But a poll published Sunday in a national newspaper, SonntagsBlick, found that 65 percent of 1,200 Swiss surveyed were opposed to storing military guns at home, with 76 percent saying it was not "necessary for the army's mission." Although 54 percent said Switzerland's high rate of gun ownership made the country "less safe," 60 percent said that changes in laws would not stop gun violence in Swiss homes.
No one knows exactly how many guns are in Switzerland -- estimates reach 3 million or more -- in part because military guns have been passed down through generations. The Geneva-based Small Arms Survey estimates that the country has 46 guns per 100 people, which puts it behind only the United States, with 90 guns per 100 people; Yemen, with 61; and Finland, with 56 -- and just ahead of Iraq with
Hediger, of Pro Tell, estimated that at least half of Swiss homes have a gun tucked away somewhere. Marschall, a full-time student and Swiss Army militiaman, said he keeps his rifle in a bedroom closet with "T-shirts and sports equipment" and a sealed canister of 50 military-issued bullets. He was on his way to the annual shooting practice required of all 200,000 soldiers and reservists.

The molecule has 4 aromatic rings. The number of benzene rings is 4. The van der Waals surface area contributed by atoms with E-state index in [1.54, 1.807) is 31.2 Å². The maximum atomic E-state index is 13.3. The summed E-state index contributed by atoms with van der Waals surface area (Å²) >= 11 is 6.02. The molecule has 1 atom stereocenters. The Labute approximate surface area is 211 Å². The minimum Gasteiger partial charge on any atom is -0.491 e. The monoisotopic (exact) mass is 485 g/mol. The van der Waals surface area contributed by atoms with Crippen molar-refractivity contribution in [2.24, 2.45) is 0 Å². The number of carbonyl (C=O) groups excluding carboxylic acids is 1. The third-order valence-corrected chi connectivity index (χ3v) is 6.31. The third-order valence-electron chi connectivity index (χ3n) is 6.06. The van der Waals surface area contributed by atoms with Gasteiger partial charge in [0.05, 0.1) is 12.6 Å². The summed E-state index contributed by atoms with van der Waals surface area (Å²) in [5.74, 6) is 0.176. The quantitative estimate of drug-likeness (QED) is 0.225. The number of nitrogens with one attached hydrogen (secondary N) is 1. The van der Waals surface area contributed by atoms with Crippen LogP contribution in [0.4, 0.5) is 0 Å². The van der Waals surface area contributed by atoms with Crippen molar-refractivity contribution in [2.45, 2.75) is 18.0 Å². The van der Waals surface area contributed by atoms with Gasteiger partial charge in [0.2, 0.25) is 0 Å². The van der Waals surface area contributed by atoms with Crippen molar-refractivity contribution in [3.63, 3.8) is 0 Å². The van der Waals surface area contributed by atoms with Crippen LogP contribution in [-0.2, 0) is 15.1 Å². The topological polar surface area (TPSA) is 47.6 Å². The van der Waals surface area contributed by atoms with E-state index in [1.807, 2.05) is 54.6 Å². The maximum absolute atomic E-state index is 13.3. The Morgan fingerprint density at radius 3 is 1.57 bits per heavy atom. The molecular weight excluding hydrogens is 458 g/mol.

A gun for every man is the basis of a generations-old defense doctrine in the tiny, traditionally neutral country. Swiss officials call it the "porcupine" approach: Switzerland may be small, but weapons in basements and attics in every Alpine village act as millions of quills to deter invaders.
"An army should be ready as soon as possible, so soldiers should have weapons and ammunition at home -- this is our tradition," said Ulrich Schluer, a national legislator who serves on a commission on security. Many Swiss feel the policy served them well during World War II, when their country largely escaped the conflagration that consumed most of Europe.